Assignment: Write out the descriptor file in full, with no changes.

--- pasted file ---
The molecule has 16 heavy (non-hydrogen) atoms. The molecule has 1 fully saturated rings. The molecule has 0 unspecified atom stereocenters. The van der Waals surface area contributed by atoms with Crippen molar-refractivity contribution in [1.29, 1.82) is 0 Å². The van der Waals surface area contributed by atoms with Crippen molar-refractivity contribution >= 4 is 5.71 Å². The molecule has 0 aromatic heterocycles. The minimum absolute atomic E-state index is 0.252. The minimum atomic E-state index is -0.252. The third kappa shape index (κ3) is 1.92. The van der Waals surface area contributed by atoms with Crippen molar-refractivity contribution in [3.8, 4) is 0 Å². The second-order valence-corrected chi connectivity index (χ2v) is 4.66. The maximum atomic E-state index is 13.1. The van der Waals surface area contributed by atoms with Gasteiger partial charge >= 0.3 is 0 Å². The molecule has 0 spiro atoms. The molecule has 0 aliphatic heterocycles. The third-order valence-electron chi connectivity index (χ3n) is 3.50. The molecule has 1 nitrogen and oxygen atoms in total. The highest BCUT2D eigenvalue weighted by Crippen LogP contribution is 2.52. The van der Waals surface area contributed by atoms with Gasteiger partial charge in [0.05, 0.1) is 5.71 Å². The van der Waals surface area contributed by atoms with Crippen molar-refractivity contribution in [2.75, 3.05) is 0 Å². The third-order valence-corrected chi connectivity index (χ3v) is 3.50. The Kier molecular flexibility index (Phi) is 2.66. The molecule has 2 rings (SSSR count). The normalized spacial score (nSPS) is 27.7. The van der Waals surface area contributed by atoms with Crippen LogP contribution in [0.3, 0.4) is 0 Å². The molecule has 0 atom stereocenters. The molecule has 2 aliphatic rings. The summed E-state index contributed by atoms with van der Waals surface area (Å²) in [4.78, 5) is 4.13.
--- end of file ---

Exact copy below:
The molecule has 16 heavy (non-hydrogen) atoms. The molecule has 1 fully saturated rings. The molecule has 0 unspecified atom stereocenters. The van der Waals surface area contributed by atoms with Crippen molar-refractivity contribution in [1.29, 1.82) is 0 Å². The van der Waals surface area contributed by atoms with Crippen molar-refractivity contribution >= 4 is 5.71 Å². The molecule has 0 aromatic heterocycles. The minimum absolute atomic E-state index is 0.252. The minimum atomic E-state index is -0.252. The third kappa shape index (κ3) is 1.92. The van der Waals surface area contributed by atoms with Crippen molar-refractivity contribution in [3.8, 4) is 0 Å². The second-order valence-corrected chi connectivity index (χ2v) is 4.66. The maximum atomic E-state index is 13.1. The van der Waals surface area contributed by atoms with Gasteiger partial charge >= 0.3 is 0 Å². The molecule has 0 spiro atoms. The molecule has 0 aliphatic heterocycles. The third-order valence-electron chi connectivity index (χ3n) is 3.50. The molecule has 1 nitrogen and oxygen atoms in total. The highest BCUT2D eigenvalue weighted by Crippen LogP contribution is 2.52. The van der Waals surface area contributed by atoms with Gasteiger partial charge in [0.05, 0.1) is 5.71 Å². The van der Waals surface area contributed by atoms with Crippen molar-refractivity contribution in [2.75, 3.05) is 0 Å². The third-order valence-corrected chi connectivity index (χ3v) is 3.50. The Kier molecular flexibility index (Phi) is 2.66. The molecule has 2 rings (SSSR count). The normalized spacial score (nSPS) is 27.7. The van der Waals surface area contributed by atoms with Crippen LogP contribution in [0.3, 0.4) is 0 Å². The molecule has 0 atom stereocenters. The molecule has 2 aliphatic rings. The summed E-state index contributed by atoms with van der Waals surface area (Å²) in [4.78, 5) is 4.13.